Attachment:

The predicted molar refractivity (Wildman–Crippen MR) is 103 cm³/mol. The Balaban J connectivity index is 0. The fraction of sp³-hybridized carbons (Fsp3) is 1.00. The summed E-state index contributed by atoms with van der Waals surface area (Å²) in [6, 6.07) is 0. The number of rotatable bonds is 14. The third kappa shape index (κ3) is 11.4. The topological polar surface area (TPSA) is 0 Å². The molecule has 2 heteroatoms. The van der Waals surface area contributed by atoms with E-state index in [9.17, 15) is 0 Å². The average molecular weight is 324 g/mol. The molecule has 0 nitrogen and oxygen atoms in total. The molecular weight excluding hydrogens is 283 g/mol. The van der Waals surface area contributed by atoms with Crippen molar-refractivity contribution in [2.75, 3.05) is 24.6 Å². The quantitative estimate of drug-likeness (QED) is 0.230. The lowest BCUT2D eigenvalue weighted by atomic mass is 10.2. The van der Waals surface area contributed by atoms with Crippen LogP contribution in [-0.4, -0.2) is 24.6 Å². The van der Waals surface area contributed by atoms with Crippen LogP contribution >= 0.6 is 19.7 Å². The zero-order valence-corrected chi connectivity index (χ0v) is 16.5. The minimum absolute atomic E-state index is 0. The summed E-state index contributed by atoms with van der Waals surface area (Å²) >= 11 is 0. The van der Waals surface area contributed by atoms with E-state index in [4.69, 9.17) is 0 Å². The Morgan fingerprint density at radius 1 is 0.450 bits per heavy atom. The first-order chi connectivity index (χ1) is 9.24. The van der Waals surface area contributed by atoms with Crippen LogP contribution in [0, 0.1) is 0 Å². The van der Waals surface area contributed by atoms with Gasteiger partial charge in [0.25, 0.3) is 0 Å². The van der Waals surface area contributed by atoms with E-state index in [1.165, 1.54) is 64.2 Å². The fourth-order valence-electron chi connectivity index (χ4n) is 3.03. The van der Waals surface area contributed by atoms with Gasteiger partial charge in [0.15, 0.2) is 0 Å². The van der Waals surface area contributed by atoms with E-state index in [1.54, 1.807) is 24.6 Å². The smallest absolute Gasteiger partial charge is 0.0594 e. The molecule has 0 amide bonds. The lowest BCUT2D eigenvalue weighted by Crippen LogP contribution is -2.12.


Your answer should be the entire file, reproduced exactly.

The predicted molar refractivity (Wildman–Crippen MR) is 103 cm³/mol. The Balaban J connectivity index is 0. The fraction of sp³-hybridized carbons (Fsp3) is 1.00. The summed E-state index contributed by atoms with van der Waals surface area (Å²) in [6, 6.07) is 0. The number of rotatable bonds is 14. The third kappa shape index (κ3) is 11.4. The topological polar surface area (TPSA) is 0 Å². The molecule has 2 heteroatoms. The van der Waals surface area contributed by atoms with E-state index in [9.17, 15) is 0 Å². The average molecular weight is 324 g/mol. The molecule has 0 nitrogen and oxygen atoms in total. The molecular weight excluding hydrogens is 283 g/mol. The van der Waals surface area contributed by atoms with Crippen molar-refractivity contribution in [2.75, 3.05) is 24.6 Å². The quantitative estimate of drug-likeness (QED) is 0.230. The lowest BCUT2D eigenvalue weighted by atomic mass is 10.2. The van der Waals surface area contributed by atoms with Crippen LogP contribution in [-0.4, -0.2) is 24.6 Å². The van der Waals surface area contributed by atoms with Crippen LogP contribution >= 0.6 is 19.7 Å². The zero-order valence-corrected chi connectivity index (χ0v) is 16.5. The minimum absolute atomic E-state index is 0. The summed E-state index contributed by atoms with van der Waals surface area (Å²) >= 11 is 0. The van der Waals surface area contributed by atoms with E-state index in [4.69, 9.17) is 0 Å². The Morgan fingerprint density at radius 1 is 0.450 bits per heavy atom. The first-order chi connectivity index (χ1) is 9.24. The van der Waals surface area contributed by atoms with Crippen LogP contribution in [0, 0.1) is 0 Å². The van der Waals surface area contributed by atoms with Gasteiger partial charge in [0.25, 0.3) is 0 Å². The van der Waals surface area contributed by atoms with E-state index in [1.165, 1.54) is 64.2 Å². The fourth-order valence-electron chi connectivity index (χ4n) is 3.03. The van der Waals surface area contributed by atoms with Gasteiger partial charge in [0.15, 0.2) is 0 Å². The van der Waals surface area contributed by atoms with E-state index in [1.54, 1.807) is 24.6 Å². The smallest absolute Gasteiger partial charge is 0.0594 e. The molecule has 0 amide bonds. The lowest BCUT2D eigenvalue weighted by Crippen LogP contribution is -2.12.